The Perils of Privilege-based Opportunity

    Not only does this system seem inherently unjust, it threatens to undermine the American healthcare system. Modern medicine is built around the sanctity of the relationship between patients and their doctors. This patient-provider relationship is imbalanced. During my medical training, I have found that patients are reliant on the judgement and expertise of their treating physicians to navigate an unfamiliar system. The relationship between patient and doctor is marked by an asymmetric distribution of knowledge and power. Overcoming this requires a high degree of sustained trust.

    The wide gulf between the economic backgrounds of physicians and their patients increases the odds of a disconnect between the parties. Wealthy physicians may struggle to fully grasp the hardships experienced by patients with low incomes; they may then fail to understand the factors that play into "compliance" with their instructions. They may be unable to relate to patients who struggle with costly drug regimens or miss appointments because they cannot take time off from work. I have already seen this many times during my training.

    What's dangerous is that this lack of understanding can become disdain. Studies have shown that physicians are already less likely to view patients of lower socioeconomic status as intelligent, responsible, and compliant with medical care. Perhaps as a result, physicians minimize communication with such patients, refer them to specialty providers less frequently, and provide them with lower quality care.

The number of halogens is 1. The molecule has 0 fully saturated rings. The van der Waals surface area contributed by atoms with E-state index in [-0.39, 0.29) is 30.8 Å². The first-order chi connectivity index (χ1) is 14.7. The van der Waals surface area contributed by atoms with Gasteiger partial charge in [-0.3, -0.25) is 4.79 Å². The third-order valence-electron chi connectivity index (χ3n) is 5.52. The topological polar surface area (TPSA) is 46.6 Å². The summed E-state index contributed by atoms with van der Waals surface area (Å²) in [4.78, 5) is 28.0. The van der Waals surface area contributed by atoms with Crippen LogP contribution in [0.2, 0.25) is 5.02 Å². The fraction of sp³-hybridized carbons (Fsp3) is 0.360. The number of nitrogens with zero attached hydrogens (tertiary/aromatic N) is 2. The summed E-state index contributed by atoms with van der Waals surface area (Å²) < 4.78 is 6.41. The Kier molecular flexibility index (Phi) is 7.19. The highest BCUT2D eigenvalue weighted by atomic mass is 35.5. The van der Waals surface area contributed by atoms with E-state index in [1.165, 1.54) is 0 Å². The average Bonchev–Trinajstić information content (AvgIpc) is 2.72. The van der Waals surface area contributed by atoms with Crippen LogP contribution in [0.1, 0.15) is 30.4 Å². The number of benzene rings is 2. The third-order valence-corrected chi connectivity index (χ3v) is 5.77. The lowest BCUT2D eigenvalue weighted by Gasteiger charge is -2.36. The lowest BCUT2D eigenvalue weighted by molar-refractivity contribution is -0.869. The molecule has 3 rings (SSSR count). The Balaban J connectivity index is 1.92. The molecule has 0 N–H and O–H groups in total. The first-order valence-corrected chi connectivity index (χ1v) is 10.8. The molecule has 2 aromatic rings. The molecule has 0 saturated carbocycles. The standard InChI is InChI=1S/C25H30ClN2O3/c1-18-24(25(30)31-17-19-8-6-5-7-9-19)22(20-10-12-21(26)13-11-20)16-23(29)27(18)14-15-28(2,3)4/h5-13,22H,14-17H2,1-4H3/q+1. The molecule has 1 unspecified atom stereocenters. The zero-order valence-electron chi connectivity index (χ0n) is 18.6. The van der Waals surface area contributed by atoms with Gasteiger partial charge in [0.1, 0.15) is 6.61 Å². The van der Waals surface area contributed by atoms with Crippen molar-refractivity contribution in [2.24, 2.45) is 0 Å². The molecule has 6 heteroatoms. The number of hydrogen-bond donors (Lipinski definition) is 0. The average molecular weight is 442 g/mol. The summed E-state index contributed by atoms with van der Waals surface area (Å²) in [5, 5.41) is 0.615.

This dynamic threatens to erode the confidence patients place in their doctors. Patients with low levels of trust in their providers are less likely to be satisfied with their care and follow their providers' advice. Without a crop of physicians that are more economically representative of the country at-large, these problems are likely to persist. In fact, they may very well get worse.

    Medicine at a Crossroads

    Given the fundamental structural factors that are driving wealthy students to become physicians, restoring variety in the economic backgrounds of incoming medical students will be challenging. However, American medical schools can do some things to help. An increasing number of schools have begun offering free tuition in an attempt to help students from lower income backgrounds to attend. Medical schools should also strongly consider expanding the use of application fee waivers and video interviews to reduce the overall costs of applications.

    In the longer term, American medical schools need to do a far better job recruiting students from less privileged backgrounds. Many promising low-income students who initially consider a career in medicine do not go on to apply to medical school years later. Getting more of these students to apply would expand the applicant pool, thus giving institutions more opportunity to economically diversify their classes. Increasing the number of medical school seats in tandem would augment these efforts.

    American medicine is at a crossroads. If we, as a profession, are to retain the trust of the public in an era of increasing suspicion of establishment and institutional power, we must more closely reflect the patient populations we treat. Basically, future physicians must be more socioeconomically diverse.